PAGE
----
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Alex Kimani

Alex Kimani

Alex Kimani is a veteran finance writer, investor, engineer and researcher for Safehaven.com. 

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Coronavirus vs Oil War: Which Is Worse For Markets?

The stock markets have a new and even more vengeful bogeyman, and this time, it’s not coronavirus.

The U.S. bear market crashed to new lows on Wednesday, and the China coronavirus outbreak was the least of its worries this time around. An unexpected price war by the leading oil producers precipitated an oil price rout that in turn led to a ‘Black Monday’ equity selloff.

Oil logged its biggest daily decline since 2014, with the benchmark Brent crude oil futures driving 10 percent on Friday after a deal between OPEC and its allies, led by Russia, collapsed. Crude oil futures CLJ20, BRNK20 followed that pullback with another sharp 30 percent decline on Monday marking the steepest drop since the Gulf War in 1991.

The mayhem quickly spilled over into the broader market with the S&P 500 Index tumbling 7.6 percent while the Dow Jones cratered 2,013 points for its worst one-day performance since 2008. 

The market crash was so fast and so furious that it triggered a key circuit breaker that halted trading temporarily for the first time since 1997.

(Click to enlarge)

(Click to enlarge)

Source: CNN Money


Energy Stocks Crash

As expected, energy stocks bore the full brunt of the selloff with the industry benchmark, Energy Select Sector Fund (XLE), finishing 20.1 percent lower. XLE is now down 43.5 percent down in the year-to-date in what is shaping up as an annus horribilis for the sector.

Leading energy names were badly hammered, with ExxonMobil Corp. (NYSE:XOM) and Chevron Corp. (NYSE:CVX) recording declines of 12.2 percent and 15.4 percent, respectively.

However, the oil majors had nothing on smaller producers.

Apache Corp. (NYSE:APA) and Occidental Petroleum (NYSE:OXY) each lost more than half their values on the day to finish 53.9 percent and 52.0 percent lower, respectively.

Marathon Oil (NYSE:MRO), Hess Corp. (NYSE:HES) and ConocoPhillips (NYSE:COP) did not fare much better, losing  46.6 percent, 33.7 percent and 25.3 percent, respectively.

Trump to the Rescue?

In a welcome turnaround, however, energy stocks enjoyed a sharp bounce in premarket trading on Tuesday as investors eyed the possibility of an economic stimulus despite the ongoing price war between Saudi Arabia and Russia. Related: Big Oil Prepares To Suffer In 2020

President Donald Trump on Monday said he will be taking “major” steps to gird the U.S. economy against the impact of the coronavirus outbreak. Trump is set to discuss a payroll tax cut with congressional Republicans on Tuesday where officials will present the president with several options, including financial assistance to industries affected by the coronavirus and the oil price crash. These measures may include cash injections, tax credits, payroll tax cuts, and tariff reductions on specific Chinese imports.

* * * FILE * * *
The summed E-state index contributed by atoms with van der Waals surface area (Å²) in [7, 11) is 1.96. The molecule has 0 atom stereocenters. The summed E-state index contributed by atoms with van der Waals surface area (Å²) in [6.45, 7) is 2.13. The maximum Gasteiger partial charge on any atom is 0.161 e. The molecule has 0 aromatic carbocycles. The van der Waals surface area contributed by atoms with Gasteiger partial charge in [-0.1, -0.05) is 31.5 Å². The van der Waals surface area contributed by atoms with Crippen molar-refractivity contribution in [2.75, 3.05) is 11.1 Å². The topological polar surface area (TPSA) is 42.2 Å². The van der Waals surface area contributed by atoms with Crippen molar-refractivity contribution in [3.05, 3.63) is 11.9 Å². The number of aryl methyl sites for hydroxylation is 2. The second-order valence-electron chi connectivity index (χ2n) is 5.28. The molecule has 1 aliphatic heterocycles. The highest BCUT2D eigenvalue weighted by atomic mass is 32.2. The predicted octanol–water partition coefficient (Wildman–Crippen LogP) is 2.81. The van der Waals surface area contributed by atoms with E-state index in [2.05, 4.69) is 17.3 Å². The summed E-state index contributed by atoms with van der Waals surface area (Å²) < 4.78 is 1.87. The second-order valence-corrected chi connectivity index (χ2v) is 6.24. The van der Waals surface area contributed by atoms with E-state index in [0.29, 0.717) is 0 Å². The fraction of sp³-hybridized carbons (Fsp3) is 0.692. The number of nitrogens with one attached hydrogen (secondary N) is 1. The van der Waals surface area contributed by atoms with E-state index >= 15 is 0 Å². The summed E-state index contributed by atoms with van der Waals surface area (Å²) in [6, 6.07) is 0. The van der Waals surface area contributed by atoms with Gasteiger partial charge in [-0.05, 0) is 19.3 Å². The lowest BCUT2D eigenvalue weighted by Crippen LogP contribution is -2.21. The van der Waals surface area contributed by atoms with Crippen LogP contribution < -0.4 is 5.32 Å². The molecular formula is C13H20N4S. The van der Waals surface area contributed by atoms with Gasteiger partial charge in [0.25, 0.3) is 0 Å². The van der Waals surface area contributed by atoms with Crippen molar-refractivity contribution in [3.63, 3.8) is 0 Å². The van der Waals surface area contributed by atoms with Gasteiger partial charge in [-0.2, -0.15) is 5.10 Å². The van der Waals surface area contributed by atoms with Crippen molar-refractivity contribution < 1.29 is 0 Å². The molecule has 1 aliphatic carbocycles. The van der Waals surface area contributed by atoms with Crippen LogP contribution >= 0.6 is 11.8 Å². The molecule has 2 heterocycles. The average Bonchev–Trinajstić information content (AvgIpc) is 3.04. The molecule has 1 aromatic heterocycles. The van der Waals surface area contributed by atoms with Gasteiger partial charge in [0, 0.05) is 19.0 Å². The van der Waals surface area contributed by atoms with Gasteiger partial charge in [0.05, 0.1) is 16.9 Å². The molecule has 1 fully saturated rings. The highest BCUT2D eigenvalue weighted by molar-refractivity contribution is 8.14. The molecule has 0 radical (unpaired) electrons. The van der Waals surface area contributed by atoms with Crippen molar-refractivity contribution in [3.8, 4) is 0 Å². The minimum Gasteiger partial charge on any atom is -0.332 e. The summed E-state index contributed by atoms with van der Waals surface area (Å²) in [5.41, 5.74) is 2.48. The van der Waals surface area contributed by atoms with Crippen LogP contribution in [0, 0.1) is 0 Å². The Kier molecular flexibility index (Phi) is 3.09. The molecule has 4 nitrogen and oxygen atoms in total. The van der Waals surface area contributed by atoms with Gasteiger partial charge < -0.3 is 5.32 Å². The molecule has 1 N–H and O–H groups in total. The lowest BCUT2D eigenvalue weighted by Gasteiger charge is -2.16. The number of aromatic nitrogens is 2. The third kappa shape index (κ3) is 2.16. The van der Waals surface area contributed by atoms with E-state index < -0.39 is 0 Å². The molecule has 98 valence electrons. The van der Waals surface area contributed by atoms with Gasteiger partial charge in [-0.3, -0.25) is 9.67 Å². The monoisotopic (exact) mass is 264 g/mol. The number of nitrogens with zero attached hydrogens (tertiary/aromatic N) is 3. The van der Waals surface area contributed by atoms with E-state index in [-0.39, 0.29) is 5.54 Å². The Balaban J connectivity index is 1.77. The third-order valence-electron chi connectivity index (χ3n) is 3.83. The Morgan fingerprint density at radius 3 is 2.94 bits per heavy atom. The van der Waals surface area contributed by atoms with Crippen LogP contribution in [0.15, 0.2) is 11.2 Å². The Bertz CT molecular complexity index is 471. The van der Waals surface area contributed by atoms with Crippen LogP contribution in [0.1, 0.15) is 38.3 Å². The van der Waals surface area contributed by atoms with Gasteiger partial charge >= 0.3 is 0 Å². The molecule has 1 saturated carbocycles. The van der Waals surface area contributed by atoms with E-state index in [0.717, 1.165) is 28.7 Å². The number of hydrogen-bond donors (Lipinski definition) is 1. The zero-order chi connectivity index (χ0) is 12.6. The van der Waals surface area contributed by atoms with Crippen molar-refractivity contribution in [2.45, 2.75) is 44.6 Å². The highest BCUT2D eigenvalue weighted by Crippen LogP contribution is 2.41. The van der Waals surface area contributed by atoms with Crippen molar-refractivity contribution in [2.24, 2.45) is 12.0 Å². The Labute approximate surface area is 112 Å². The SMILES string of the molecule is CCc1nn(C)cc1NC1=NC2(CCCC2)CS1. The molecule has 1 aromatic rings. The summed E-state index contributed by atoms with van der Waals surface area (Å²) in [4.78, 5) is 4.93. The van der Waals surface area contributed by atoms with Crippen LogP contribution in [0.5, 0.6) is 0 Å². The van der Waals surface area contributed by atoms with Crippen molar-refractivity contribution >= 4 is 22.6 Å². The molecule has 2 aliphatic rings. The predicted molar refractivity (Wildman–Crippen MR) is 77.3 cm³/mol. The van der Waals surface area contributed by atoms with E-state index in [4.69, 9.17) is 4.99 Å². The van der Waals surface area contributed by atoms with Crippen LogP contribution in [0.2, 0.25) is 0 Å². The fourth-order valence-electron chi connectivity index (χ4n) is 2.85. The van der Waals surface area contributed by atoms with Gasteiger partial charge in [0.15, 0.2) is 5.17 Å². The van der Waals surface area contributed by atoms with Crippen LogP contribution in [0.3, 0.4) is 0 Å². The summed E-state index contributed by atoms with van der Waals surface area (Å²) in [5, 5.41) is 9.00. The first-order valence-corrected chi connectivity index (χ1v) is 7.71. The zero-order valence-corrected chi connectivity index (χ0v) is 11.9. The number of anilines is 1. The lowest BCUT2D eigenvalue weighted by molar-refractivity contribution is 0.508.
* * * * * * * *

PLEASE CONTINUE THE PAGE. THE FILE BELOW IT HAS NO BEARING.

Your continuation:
Oil prices and energy stocks are enjoying a broad bounce on the news. WTI Crude oil April 2020 futures CLJ20 are up 8.35 percent to $33.74/barrel while Brent Crude May futures BRNK20 have gained 8.25 percent to $37.20/barrel.

Meanwhile, XLE has shot up 8.9 percent ahead of the open after tumbling 20 percent on Monday. Among the biggest early gainers, Occidental Petroleum Corp. shares have rocketed 30.7 percent, Apache Corp. has hiked up 21.3 percent while Marathon Oil Corp. has soared 19.8 percent. 

Elsewhere, shares of Exxon Mobil Corp. have jumped 9.3 percent while those by Chevron Corp. have climbed 6.6 percent.

But it might be too early to start doing a victory lap just yet.

As Edward Moya, senior market analyst at OANDA, has told Reuters, the oil rally right now could be short-lived as the drivers for both the supply and demand side remain bearish.

After all, crude prices were already so low that there’s not much choice left but for U.S. shale companies to cut production, with bankruptcy already looming large over many in the shale patch.

And it’s that weakness that Russia is pouncing on, while the Saudis are unwilling to give up any market share--hence the oil price war. 

"Russia sees US shale as particularly vulnerable at the moment," Ryan Fitzmaurice, an energy strategist at Rabobank, was quoted by CNN as saying. "It is our view that Russia was targeting debt-laden US shale producers."

And there’s much more drama to come, with unconfirmed news reports leaking out of Saudi Arabia and hinting at major Royal disruptions as rumors circulate for everything from the potential death of the Saudi king to the arrest of key royals as the Crown Prince allegedly attempts to solidify his assumption of the ultimate crown. 

How oil prices--and a major, unexpected oil price war--will respond to these additional rumors is anyone’s guess at this point, but it will certainly seek to overshadow the steady progression of the coronavirus. 

If Saudi Crown Prince Mohammed Bin Salman succeeds in taking over every aspect of the crown, one can assume that the oil price war will take on an even greater intensity. 

By Alex Kimani for Oilprice.com

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Leave a comment
  • Mamdouh Salameh on March 11 2020 said:
    Undoubtedly it is coronavirus outbreak. The oil war is a by-product of the outbreak.

    Dr Mamdouh G Salameh
    International Oil Economist
    Visiting Professor of Energy Economics at ESCP Europe Business School, London

Leave a comment

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